Prac­tic­ing Piety in Medieval Ashke­naz: Men, Women, and Every­day Reli­gious Observance

Eli­she­va Baumgarten
  • From the Publisher
December 22, 2014

In the urban com­mu­ni­ties of medieval Ger­many and north­ern France, the beliefs, obser­vances, and prac­tices of Jews allowed them to cre­ate and define their com­mu­ni­ties on their own terms as well as in rela­tion to the sur­round­ing Chris­t­ian soci­ety. Although medieval Jew­ish texts were writ­ten by a learned elite, the laity also observed many reli­gious rit­u­als as part of their every­day life. In Prac­tic­ing Piety in Medieval Ashke­naz, Eli­she­va Baum­garten asks how Jews, espe­cial­ly those who were not learned, expressed their belong­ing to a minor­i­ty com­mu­ni­ty and how their con­vic­tions and deeds were made appar­ent to both their Jew­ish peers and the Chris­t­ian majority.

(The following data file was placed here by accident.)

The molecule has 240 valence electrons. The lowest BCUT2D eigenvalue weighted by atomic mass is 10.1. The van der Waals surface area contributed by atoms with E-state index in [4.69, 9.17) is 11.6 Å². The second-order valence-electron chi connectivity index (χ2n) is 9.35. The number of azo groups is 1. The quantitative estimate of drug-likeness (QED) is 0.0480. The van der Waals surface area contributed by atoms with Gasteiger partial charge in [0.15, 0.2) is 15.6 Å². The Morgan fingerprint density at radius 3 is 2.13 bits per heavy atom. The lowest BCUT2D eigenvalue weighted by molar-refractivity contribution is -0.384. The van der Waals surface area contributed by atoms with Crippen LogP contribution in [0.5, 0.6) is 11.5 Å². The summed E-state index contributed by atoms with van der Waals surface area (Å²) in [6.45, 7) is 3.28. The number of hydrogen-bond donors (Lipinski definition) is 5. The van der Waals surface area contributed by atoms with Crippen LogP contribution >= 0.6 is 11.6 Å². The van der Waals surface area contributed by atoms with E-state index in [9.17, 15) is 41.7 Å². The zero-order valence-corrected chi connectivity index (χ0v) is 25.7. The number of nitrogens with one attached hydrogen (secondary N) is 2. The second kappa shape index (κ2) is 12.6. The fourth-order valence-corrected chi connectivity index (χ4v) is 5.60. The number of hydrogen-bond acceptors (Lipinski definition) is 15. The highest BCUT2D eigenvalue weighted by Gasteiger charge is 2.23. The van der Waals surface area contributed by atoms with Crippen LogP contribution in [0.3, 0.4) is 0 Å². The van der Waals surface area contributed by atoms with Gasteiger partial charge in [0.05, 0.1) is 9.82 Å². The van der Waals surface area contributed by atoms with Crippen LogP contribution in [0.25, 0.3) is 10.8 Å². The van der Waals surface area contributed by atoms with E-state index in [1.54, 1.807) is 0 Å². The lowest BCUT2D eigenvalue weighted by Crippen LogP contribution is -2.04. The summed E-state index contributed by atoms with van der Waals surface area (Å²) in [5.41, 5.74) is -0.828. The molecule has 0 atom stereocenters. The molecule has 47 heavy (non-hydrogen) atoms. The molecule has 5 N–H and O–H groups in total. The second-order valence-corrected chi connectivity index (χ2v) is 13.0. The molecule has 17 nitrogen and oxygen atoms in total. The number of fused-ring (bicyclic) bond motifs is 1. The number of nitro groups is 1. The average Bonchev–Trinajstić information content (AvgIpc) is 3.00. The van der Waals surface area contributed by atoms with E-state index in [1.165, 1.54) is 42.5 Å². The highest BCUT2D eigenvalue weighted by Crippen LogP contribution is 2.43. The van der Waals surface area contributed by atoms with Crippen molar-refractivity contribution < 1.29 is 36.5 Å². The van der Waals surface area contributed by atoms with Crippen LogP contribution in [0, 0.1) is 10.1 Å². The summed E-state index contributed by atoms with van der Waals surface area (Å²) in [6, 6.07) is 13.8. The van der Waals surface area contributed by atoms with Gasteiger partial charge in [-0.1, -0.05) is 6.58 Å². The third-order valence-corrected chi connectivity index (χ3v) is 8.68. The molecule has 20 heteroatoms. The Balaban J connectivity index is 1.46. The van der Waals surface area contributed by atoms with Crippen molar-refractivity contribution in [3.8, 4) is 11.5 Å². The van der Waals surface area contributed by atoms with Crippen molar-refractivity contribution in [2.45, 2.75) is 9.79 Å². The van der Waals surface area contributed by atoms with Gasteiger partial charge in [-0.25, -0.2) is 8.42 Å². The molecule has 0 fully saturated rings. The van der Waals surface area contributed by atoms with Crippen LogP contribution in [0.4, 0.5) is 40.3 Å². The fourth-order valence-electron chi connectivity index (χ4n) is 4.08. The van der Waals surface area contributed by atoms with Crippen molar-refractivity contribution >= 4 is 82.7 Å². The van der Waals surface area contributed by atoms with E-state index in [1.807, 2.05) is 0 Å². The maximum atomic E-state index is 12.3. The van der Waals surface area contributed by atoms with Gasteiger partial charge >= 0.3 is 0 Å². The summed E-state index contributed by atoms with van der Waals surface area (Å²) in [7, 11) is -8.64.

Prac­tic­ing Piety in Medieval Ashke­naz pro­vides a social his­to­ry of reli­gious prac­tice in con­text, par­tic­u­lar­ly with regard to the ways Jews and Chris­tians, sep­a­rate­ly and joint­ly, treat­ed their male and female mem­bers. Medieval Jews often shared prac­tices and beliefs with their Chris­t­ian neigh­bors, and numer­ous notions and norms were appro­pri­at­ed by one com­mu­ni­ty from the oth­er. By depict­ing a dynam­ic inter­faith land­scape and a diverse rep­re­sen­ta­tion of believ­ers, Baum­garten offers a fresh assess­ment of Jew­ish prac­tice and the shared ele­ments that com­posed the piety of Jews in rela­tion to their Chris­t­ian neighbors.

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